2 - sli has been recommended by oculus as something to avoid for a couple of years now (it's bad for vr), it will take time for people to switch their mindset.
3 - Not every developer has sli to test with (dangerous to add support for something you can't directly test).
4 - 95% of vr developers are using Unity or Unreal. They can't just add vr sli support, they need to wait for new releases of Unity/Unreal that support it.
Author: Oculus Monitor,  Auto Oculus Touch,  Forum Dark Mode, Phantom Touch Remover,  X-Plane Fixer
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MichaelNikelsky
Level 2
VR SLI is quite different from normal AFR-SLI. AFR-SLI does not work with VR or any application that requires a sync-point.
The way AFR-SLI works is by emitting all the commands to render a frame to one GPU and as soon as all the commands are emitted it switches to the next GPU for the next frame. If you introduce a sync-point, like it is done for VR to control latency, you would basically wait for the first GPU to finish rendering the frame before continuing with the next frame. This makes AFR-SLI pretty useless since the first GPU is idle after that anyways so you don´t need to use the second GPU at all. Even when managing to render the first eye on one GPU and the second eye on the other GPU you would still be limited by the syncing since you need to wait for the second GPU to finish rendering. However, not using syncing is even worse since you might end up with different frames displayed on the left and right eye.

VR-SLI works (assumingly) completely different since it basically sents the rendering commands to both GPUs in parallel and just gives them different viewports/cameras/what ever you call it. This works even when using sync-points (although I would argue that it is not longer necessary).But unlike AFR-SLI, which pretty much works without doing anything in the application (unless the application does something stupid of course...) the application needs to be aware of the VR-SLI feature so it only does one rendering pass for both eyes and feed the GPU with all the necessary buffers.

Hope this makes it a bit clearer.

gunair
Level 3
Hello from Germany,

a few days ago, nvidia released their Gameworks VR and Designwoks VR SDK - Final versions 1.0!

And Epic Games has announced support for GameWorks VR features (with SLI VR !!!) in an upcoming version of the Unreal Engine 4.3.

I hope, Unity3d (I'm working with) is doing the same very soon!

🙂
LocomotionVR.de - Virtual reality in eMotion http://www.locomotionVr.de Organizer of HANNOVER VIRTUAL REALITY MEETUP & Member of COLOGNE VIRTUAL REALITY MEETUP DK2 Status: OWNER SINCE 04.AUG.14 Ordered: Mar 19, 2014 09:52 AM PDT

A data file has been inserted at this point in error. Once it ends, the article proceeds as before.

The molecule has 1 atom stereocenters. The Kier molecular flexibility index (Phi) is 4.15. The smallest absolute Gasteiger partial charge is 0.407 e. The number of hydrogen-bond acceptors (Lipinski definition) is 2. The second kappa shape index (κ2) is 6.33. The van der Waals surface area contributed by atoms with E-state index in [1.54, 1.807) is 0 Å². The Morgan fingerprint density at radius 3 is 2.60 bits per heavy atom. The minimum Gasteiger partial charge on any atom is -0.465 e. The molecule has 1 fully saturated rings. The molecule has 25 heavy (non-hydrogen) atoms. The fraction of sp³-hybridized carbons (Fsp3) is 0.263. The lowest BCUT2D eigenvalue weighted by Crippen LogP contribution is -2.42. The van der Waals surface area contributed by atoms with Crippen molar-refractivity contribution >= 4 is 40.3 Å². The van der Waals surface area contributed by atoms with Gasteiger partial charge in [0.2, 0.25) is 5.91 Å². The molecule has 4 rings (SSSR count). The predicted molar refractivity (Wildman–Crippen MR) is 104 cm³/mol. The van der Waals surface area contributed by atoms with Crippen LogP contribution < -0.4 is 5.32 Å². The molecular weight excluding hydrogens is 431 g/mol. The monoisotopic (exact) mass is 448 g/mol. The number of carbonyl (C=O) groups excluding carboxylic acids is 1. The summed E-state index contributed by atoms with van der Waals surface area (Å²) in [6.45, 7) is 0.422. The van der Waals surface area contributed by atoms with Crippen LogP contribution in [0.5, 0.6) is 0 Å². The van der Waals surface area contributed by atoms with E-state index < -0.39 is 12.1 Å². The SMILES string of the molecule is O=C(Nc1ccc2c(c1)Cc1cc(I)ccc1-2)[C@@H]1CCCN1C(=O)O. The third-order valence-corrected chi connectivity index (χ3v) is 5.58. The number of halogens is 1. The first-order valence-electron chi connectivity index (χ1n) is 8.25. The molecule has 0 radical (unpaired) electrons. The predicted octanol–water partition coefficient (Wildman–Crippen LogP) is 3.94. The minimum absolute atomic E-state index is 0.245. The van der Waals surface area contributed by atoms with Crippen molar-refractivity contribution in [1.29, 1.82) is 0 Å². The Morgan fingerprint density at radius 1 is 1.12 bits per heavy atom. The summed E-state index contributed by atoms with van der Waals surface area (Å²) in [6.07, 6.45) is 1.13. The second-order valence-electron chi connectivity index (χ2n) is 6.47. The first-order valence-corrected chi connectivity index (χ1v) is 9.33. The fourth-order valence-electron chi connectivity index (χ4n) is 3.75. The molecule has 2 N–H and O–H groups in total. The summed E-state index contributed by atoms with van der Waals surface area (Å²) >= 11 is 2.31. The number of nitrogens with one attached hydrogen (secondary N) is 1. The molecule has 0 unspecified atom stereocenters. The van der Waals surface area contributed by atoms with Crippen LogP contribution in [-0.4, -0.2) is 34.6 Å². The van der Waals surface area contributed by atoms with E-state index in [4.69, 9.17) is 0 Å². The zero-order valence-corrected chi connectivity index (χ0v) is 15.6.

LogicalIncremen
Level 2
"MichaelNikelsky" wrote:
VR SLI is quite different from normal AFR-SLI. AFR-SLI does not work with VR or any application that requires a sync-point.
The way AFR-SLI works is by emitting all the commands to render a frame to one GPU and as soon as all the commands are emitted it switches to the next GPU for the next frame. If you introduce a sync-point, like it is done for VR to control latency, you would basically wait for the first GPU to finish rendering the frame before continuing with the next frame. This makes AFR-SLI pretty useless since the first GPU is idle after that anyways so you don´t need to use the second GPU at all. Even when managing to render the first eye on one GPU and the second eye on the other GPU you would still be limited by the syncing since you need to wait for the second GPU to finish rendering. However, not using syncing is even worse since you might end up with different frames displayed on the left and right eye.

VR-SLI works (assumingly) completely different since it basically sents the rendering commands to both GPUs in parallel and just gives them different viewports/cameras/what ever you call it. This works even when using sync-points (although I would argue that it is not longer necessary).But unlike AFR-SLI, which pretty much works without doing anything in the application (unless the application does something stupid of course...) the application needs to be aware of the VR-SLI feature so it only does one rendering pass for both eyes and feed the GPU with all the necessary buffers.

Hope this makes it a bit clearer.


Thank you for this awesome explanation, Michael! It makes much more sense to me now.
Content Manager for logicalincrements.com